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Willow Springs nurse receives TCMH Daisy Award during Nurses’ Week


Texas County Memorial Hospital in Houston celebrated the work of its 116 nurses during National Nurses’ Week, April 29 through May 3. 

Nurses’ Week is celebrated annually at TCMH. Nurses work in many departments of the hospital — medical, obstetrics, emergency room, surgery, intensive care, home health, hospice and clinics. 

“Every single day, our nurses work tirelessly to care for our patients, and their dedication is truly inspiring,” said Nursing Director Courtney Owens. “We appreciate every nurse for everything they do.”

On April 29 and 30 the TCMH nurse managers held a “skills lab” training session for all TCMH licensed practical nurses (LPNs) and registered nurses (RNs). The skills lab included hands-on training activities such as medication tests, crash carts, transfusions, restraints, fire safety, Stroke/STEMI, patient safety, infection control and hand washing. 

According to Owens, 85% of the nurses completed the skills lab, which reflects their unwavering passion for providing top-notch patient care. The nurse managers at TCMH hold the annual skills lab training during Nurses’ Week to help nurses keep up with in-house educational needs. 

The Scrubs on Site from Holden came to TCMH on May 1 to allow nurses and other employees to shop for uniforms during the day.  

Culminating Nurses’ Week, a luncheon and ceremony were held for all nurses May 3.  

TCMH nurses Cheryl Maley, Hospice and Home Health director, RN; Ashtin Driskell, med-surg LPN; Mason Vandevort, med-surg LPN; John Sawyer, intensive care unit RN; Becky Marler, med-surg LPN; Julie Patton, med-surg RN; Jessica Collins, med-surg RN; Danielle Forester, house supervisor RN; Elizabeth Kuster, emergency RN; Alisa Contreras, emergency RN; Caden Davis, med-surg LPN; Ashley Davis, surgery clinic LPN; and Nici Brotherton, med-surg LPN were all nominated for the Daisy (Diseases Attacking the Immune System) Award. Each nominee was honored with special recognition and a Daisy pin for their nomination.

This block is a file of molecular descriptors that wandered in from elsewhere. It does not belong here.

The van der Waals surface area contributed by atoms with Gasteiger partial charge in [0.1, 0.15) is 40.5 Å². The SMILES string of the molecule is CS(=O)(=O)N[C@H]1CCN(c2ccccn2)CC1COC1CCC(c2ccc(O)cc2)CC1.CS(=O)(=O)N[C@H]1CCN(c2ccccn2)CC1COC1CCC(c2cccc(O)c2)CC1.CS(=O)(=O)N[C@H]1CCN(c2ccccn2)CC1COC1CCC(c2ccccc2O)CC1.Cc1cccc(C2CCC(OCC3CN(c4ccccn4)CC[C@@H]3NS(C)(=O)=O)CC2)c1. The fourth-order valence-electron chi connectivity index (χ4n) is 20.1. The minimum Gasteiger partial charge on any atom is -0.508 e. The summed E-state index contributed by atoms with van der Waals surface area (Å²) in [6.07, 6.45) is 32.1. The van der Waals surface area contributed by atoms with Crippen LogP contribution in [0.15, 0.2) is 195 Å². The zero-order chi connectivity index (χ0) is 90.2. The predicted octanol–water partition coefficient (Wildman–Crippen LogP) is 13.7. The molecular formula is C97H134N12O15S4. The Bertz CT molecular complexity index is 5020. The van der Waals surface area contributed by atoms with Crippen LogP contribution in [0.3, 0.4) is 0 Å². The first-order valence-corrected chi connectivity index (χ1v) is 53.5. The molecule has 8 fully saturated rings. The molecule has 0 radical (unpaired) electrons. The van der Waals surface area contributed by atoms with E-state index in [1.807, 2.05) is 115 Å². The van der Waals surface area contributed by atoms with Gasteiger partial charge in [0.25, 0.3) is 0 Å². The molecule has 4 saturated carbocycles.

“All the nominees represent nurses that are recognized as ‘outstanding nurses’,” Owens explained. “The Daisy Award is the highest recognition award for an RN and LPN at TCMH.” 

The award is part of the nonprofit Daisy Foundation of Glen Ellen, Calif., established by the family of J. Patrick Barnes, who died at the age of 33 in late 1999 from complications of idiopathic thrombocytopenic purpura, a little-known but not uncommon autoimmune disease.  

The care Barnes and his family received from nurses while Patrick was ill and hospitalized inspired the Daisy Award as a way of thanking nurses for making a profound difference in the lives of their patients and patient families. The Daisy Award recipient must be nominated for a specific act of extraordinary care that was experienced by the person making the nomination.  

“At TCMH, we are fortunate to have an outstanding team of nurses who positively impact people’s lives,” said Quality Director April Crites, RN and Daisy coordinator. “Our nurses’ dedication and care inspire us all.”

From the nominees, Ashtin Driskell of Willow Springs was selected to receive the Spring Daisy Award. Driskell has worked at TCMH for a year and a half.   

Interim hospital CEO Bill Bridges presented the award to Driskell. 

“We appreciate those individuals who submitted nominations and recognized the exceptional actions of our TCMH nurses who went above and beyond their regular duties,” Bridges said. “These commendable acts highlight our nurses’ commitment to providing quality healthcare services to our patients.”

Driskell received the Daisy Award for nominations from a patient’s four daughters.  

In the nomination, the daughters remarked that Driskell demonstrated compassionate care and kindness during their mother’s hospital stay.  

According to them, Driskell treated their mother like her own family and went above and beyond her duties as a nurse. They praised her patience, bedside manner, and attention to detail. They said she always ensured their mother's medications were on time and even took the time to rub her arms and talk to her until she felt better. The daughters said they would always feel comfortable under her care and want her to care for them or their mother if they ever needed to return to TCMH.

The patient’s daughters also remarked on Driskell’s leadership qualities and the respect she received from her coworkers. They described her as the most loving person they had ever met, believing she was a tremendous asset to TCMH. They concluded that Driskell is “an absolute angel” and deserves the highest recognition TCMH can offer.

“Ashtin is an exceptional and compassionate nurse who always goes the extra mile to provide top-quality care to our patients,” Owens said. “She is a very deserving recipient of our Daisy Award.”

Driskell received a special Daisy Award pin, a recognition certificate, a bouquet of fresh flowers and a hand-carved stone sculpture called “A Healer’s Touch.”